Interval Appendectomy after Conservative Treatment of an Appendiceal Mass
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The purpose of this study was to clarify the role of interval appendectomy after conservative treatment of an appendiceal mass.
From January 1998 to December 2003, patients with an appendiceal mass who received conservative treatment at the Taipei Veterans General Hospital were studied retrospectively. Data on demographics, rate of appendicitis recurrence, duration of hospital stay, and complication rate were collected and analyzed.
A total of 165 patients were included (89 males, 76 females). The mean age was 53.6 years (range 7–89 years). The rate of appendicitis recurrence after conservative treatment was 25.5%; most recurred within 6 months after discharge (83.3%). The benefit of preventing recurrence is less than 16% if interval appendectomy is performed 6 weeks after discharge and less than 10% if it is done 12 weeks later. The complication rate of appendectomy performed before or after recurrence was 10% in both groups. The duration of the second hospital stay for patients who underwent interval appendectomy before or after recurrence was 4.43 ± 3.32 vs. 6.75 ± 5.73 days (P = 0.023). Of the 165 patients, 17 (10.3%) had their diagnosis changed after survey or surgery, and 5 (3.03%) were found to have colon cancer upon follow-up.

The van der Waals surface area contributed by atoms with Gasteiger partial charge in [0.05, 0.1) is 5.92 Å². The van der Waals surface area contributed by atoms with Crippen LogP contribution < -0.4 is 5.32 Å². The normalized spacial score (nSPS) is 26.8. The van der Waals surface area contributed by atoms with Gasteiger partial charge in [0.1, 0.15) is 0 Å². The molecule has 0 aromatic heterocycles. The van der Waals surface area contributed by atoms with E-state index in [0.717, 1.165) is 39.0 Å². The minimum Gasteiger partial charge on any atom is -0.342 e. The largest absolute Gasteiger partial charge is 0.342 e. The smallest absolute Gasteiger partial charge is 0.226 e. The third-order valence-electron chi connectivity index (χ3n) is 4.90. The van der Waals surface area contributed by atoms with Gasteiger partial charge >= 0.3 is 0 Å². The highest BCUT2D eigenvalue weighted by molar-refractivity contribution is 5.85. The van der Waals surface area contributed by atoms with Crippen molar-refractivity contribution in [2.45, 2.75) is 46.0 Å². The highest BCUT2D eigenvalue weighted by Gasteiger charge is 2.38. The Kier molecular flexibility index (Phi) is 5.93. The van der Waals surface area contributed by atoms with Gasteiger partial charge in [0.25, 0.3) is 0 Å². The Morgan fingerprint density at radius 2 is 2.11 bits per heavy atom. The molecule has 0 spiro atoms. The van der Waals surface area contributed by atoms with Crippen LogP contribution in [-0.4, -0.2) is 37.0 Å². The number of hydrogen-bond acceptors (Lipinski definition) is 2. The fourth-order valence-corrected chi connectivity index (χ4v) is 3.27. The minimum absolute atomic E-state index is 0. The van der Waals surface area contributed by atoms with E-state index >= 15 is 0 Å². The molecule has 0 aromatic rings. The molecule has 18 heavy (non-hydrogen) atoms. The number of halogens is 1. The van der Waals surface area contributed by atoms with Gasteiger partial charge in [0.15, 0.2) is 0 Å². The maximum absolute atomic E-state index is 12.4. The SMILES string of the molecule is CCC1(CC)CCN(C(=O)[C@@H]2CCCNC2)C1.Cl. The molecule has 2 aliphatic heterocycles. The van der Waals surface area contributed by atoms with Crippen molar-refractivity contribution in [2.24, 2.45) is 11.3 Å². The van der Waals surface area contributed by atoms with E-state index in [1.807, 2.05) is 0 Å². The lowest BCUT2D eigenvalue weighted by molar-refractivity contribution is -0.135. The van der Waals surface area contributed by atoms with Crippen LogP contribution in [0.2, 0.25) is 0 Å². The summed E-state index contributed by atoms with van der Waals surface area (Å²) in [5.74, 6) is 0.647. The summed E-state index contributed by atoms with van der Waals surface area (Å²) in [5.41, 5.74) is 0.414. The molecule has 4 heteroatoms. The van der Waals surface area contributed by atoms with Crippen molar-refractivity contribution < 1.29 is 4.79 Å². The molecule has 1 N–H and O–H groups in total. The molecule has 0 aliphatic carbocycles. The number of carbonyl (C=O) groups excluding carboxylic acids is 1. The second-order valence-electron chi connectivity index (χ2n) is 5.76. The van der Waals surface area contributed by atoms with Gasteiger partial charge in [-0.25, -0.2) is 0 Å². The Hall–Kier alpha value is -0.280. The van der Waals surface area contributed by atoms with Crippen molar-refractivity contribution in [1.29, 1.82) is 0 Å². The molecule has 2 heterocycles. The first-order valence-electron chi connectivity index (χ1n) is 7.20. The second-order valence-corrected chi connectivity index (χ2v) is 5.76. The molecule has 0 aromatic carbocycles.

Patients who recovered from conservative treatment of an appendiceal mass should undergo colonoscopy or barium enema to detect any underlying diseases and to rule out coexistent colorectal cancer. Routine interval appendectomy benefits less than 20% of patients.
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